Village pub saved as new owners found despite community raising more than £100,000
- Credit: Archant
A Norfolk pub has been saved from closure after new buyers were found, despite community efforts to purchase it nearing completion.
A community drive to save The Crown Inn, in Northwold, had already raised more than £100,000 to purchase the freehouse at a price of £275,000, before new owners David and Janice Walton’s bid was accepted.
Those who donated to the crowdfunder have been told they will be refunded their investment.
Cliff Anderson, acting chair of Save The Crown Inn, has lived in the village for 10 years. He said: “The pub has been on the market for five years but there had been little interest so it came as a surprise when a buyer was found.
“We have met the new owners and they have been very supportive. They want to make a success out of the pub and it will be great to have our local pub back.”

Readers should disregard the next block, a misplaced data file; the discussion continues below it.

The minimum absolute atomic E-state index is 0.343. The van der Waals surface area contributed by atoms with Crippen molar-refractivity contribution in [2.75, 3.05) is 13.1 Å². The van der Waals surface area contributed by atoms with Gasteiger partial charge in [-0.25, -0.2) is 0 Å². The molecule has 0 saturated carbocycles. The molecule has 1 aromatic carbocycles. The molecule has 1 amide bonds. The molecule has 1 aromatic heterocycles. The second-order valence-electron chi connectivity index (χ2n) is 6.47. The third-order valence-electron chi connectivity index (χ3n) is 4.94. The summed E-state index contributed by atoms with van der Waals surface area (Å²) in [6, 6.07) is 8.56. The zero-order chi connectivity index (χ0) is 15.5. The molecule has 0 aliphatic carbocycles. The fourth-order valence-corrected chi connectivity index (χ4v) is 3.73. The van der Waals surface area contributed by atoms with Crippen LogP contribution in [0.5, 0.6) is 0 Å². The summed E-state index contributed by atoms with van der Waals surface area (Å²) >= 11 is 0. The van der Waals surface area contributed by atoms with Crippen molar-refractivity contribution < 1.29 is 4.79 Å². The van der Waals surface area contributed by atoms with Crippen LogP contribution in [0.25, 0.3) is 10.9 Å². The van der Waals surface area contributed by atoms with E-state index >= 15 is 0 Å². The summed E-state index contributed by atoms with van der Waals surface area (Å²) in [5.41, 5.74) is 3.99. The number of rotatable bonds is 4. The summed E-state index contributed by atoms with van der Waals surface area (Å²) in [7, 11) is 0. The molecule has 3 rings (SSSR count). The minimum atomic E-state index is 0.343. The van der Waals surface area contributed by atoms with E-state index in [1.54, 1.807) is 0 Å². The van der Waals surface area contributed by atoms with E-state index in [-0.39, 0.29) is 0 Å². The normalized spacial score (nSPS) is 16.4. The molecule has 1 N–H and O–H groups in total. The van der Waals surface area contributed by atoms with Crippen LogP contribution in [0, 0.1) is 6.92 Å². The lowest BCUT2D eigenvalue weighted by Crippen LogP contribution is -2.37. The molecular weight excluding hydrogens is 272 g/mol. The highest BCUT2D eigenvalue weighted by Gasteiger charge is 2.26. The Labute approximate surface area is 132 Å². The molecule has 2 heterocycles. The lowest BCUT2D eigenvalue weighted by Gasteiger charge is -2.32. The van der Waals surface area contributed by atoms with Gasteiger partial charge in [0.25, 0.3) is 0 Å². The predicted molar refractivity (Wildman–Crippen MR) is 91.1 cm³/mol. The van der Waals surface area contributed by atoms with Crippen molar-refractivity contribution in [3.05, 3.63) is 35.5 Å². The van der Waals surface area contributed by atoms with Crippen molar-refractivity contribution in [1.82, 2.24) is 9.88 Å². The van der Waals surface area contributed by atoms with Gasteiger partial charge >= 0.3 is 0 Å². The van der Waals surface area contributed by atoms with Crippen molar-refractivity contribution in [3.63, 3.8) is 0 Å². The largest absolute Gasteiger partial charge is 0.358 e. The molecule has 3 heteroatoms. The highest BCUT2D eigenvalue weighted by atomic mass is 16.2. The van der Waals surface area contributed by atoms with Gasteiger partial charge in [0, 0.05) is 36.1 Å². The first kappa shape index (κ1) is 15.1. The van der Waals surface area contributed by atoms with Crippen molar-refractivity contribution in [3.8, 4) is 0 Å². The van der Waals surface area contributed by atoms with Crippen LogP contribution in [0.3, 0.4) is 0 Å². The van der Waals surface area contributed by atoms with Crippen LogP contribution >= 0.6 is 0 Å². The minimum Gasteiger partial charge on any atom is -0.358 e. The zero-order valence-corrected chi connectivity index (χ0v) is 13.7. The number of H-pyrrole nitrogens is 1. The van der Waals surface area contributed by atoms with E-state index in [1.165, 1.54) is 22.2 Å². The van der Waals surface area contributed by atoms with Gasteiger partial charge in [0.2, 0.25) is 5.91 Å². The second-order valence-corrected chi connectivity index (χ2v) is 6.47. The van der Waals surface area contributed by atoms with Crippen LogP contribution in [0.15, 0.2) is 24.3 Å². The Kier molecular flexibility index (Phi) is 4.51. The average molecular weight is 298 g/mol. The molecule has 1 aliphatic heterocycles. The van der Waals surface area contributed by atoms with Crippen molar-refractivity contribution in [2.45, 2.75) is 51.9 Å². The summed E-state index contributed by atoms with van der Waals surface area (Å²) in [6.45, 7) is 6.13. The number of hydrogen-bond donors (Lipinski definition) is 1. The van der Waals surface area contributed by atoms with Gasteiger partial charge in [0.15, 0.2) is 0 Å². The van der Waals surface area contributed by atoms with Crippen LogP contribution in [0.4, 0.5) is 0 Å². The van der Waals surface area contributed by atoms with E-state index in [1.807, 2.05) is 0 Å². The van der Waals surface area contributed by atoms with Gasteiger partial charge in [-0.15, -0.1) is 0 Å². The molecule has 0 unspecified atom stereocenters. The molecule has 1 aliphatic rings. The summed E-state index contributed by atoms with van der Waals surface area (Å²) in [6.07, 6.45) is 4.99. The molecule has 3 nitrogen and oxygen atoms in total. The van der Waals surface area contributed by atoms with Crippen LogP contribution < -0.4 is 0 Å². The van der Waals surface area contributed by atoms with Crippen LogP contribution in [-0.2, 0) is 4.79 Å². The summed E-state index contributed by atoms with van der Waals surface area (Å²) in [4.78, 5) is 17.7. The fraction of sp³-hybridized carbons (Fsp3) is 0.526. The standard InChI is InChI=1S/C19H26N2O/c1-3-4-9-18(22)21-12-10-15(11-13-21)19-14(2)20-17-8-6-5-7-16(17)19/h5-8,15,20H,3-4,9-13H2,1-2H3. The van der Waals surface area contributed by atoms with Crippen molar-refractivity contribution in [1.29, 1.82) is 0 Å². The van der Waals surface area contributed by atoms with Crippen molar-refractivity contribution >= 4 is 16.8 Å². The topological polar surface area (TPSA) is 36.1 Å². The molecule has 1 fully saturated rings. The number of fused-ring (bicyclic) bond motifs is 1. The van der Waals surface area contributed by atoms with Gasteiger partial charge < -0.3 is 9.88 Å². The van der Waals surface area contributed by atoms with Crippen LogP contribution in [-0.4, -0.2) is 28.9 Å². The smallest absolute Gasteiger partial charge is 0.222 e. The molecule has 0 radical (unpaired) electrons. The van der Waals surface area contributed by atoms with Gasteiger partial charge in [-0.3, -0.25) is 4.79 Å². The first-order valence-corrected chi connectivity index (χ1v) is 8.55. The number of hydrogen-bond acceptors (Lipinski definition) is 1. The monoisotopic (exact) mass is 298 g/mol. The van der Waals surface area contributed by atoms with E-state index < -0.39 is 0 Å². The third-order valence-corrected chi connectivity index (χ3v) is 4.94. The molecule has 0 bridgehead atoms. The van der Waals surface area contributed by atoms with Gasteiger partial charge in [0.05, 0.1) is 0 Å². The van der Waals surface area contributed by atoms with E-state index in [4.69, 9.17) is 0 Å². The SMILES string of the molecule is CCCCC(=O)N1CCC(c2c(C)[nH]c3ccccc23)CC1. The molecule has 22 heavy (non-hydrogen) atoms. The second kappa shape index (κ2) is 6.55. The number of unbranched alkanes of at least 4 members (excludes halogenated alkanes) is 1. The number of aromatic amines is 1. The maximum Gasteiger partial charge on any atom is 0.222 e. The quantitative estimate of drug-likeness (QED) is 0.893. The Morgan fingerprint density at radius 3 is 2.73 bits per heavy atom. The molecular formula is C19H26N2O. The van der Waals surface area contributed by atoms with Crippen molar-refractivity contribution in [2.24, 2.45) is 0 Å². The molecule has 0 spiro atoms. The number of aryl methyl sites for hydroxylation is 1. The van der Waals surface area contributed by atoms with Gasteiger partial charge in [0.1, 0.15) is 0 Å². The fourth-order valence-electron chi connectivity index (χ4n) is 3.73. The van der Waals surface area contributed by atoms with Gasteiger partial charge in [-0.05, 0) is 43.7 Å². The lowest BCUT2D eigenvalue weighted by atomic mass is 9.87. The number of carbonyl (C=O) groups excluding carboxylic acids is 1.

The fundraising started in September 2017 when villagers discovered the business might close. Within weeks they had raised £50,000 towards the cost of the pub.
Now, the Save The Crown Inn group has £105,000 in community shares and was offered a grant of £100,000, with plans to fund the rest through a mortgage.
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But Mr and Mrs Walton, who own Wayland Executive Cars and Taxis in Watton, made another bid which was accepted.
Mrs Walton said: “We have always wanted to own a pub, it may look a little rough now but with some decorating and nice touches it will be amazing.”
And with the group no longer buying the pub Mr Anderson, 66, said it would be closed down.
The retired teacher said: “We will now start to close the society down and we are making the right preparations for that.
“The money that we have raised through the share scheme will be reimbursed to those who bought them. Any money that is left over will be donated to an organisation in the village which everyone can benefit from.
“We did not withdraw the grant or a mortgage so they will remain unchanged.”
Last year the parish council successfully applied to have the pub registered as a community asset - which gave villagers six months to raise the money to buy it.
Negotiations with its owners began, with various offers turned down until a £275,000 price was accepted.